Thursday, June 29, 2017

Nathaniel Adewole: Blood group incompatibility can’t prevent conception

The country's maternal mortality rate is still high

Adewole, nevertheless, advised expectant mothers to attend ante-natal clinic for necessary test to detect if the mother is negative.

Dr Nathaniel Adewole, a Gynaecologist/ Obstetrician, University of Abuja Teaching Hospital, Gwagwalada, says blood group incompatibility can neither stop marriage nor prevent conception in rhesus negative women.

Adewole disclosed this in an interview with the News Agency of Nigeria (NAN) on Thursday in Abuja.

He said blood group does not affect marriage; the one that does is genotype.

He explained that blood group incompatibility among couples was not a risk factor for infertility, but certain steps must be taken during pregnancy to prevent still birth or miscarriage.

“If a woman is rhesus negative and marries a man that is rhesus positive there is a possibility that the baby conceived will be rhesus positive."

“When a baby is rhesus positive he or she will sensitise the woman thereby causing the woman to develop antibody against any other pregnancy."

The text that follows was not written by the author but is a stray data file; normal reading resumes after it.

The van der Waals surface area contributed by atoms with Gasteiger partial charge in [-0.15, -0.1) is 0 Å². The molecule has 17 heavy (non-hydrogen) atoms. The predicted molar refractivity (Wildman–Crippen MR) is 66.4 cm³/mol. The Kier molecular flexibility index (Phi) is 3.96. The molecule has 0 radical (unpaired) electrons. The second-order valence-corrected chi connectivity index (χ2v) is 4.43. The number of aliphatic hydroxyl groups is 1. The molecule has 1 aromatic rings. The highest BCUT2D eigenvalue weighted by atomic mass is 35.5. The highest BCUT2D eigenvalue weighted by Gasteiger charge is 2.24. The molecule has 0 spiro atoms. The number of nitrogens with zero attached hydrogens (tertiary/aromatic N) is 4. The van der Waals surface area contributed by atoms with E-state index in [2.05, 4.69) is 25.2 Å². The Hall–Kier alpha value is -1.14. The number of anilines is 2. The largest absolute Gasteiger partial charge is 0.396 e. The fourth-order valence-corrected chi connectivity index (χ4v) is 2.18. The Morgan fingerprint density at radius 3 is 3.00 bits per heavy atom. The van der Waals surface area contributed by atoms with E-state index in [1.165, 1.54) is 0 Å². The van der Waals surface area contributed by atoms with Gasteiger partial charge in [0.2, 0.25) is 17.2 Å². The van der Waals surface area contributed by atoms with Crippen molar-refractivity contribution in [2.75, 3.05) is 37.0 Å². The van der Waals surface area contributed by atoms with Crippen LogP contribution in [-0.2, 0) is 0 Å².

“Usually is not the first pregnancy that will be affected, but the subsequent pregnancies."

“If the woman is sensitised, it means that anytime she conceives and the baby is rhesus positive the antigen from the woman will diffuse to the foetus blood and cause destruction of the red blood cells (haemolysis),’’ the expert said.

Adewole said when this happened and proper action was not taken the baby might die in the uterus (womb) because the woman has been sensitised.

He, however, noted that not all negative mothers who married rhesus positive husbands would be sensitised as some of them naturally might not be affected.

“But one cannot predict so it is better to give Rhogam anytime a rhesus negative woman had miscarriage or deliver a baby within 72 hours of delivery to avoid sensitisation,’’ he said.

Rhogam is a special immune globulins use to prevent rhesus incompatibility in mothers who are negative, if the father of the baby is positive or not known.

Adewole, nevertheless, advised expectant mothers to attend ante-natal clinic for necessary test to detect if the mother is negative and necessary steps taken to ensure safety of the child.


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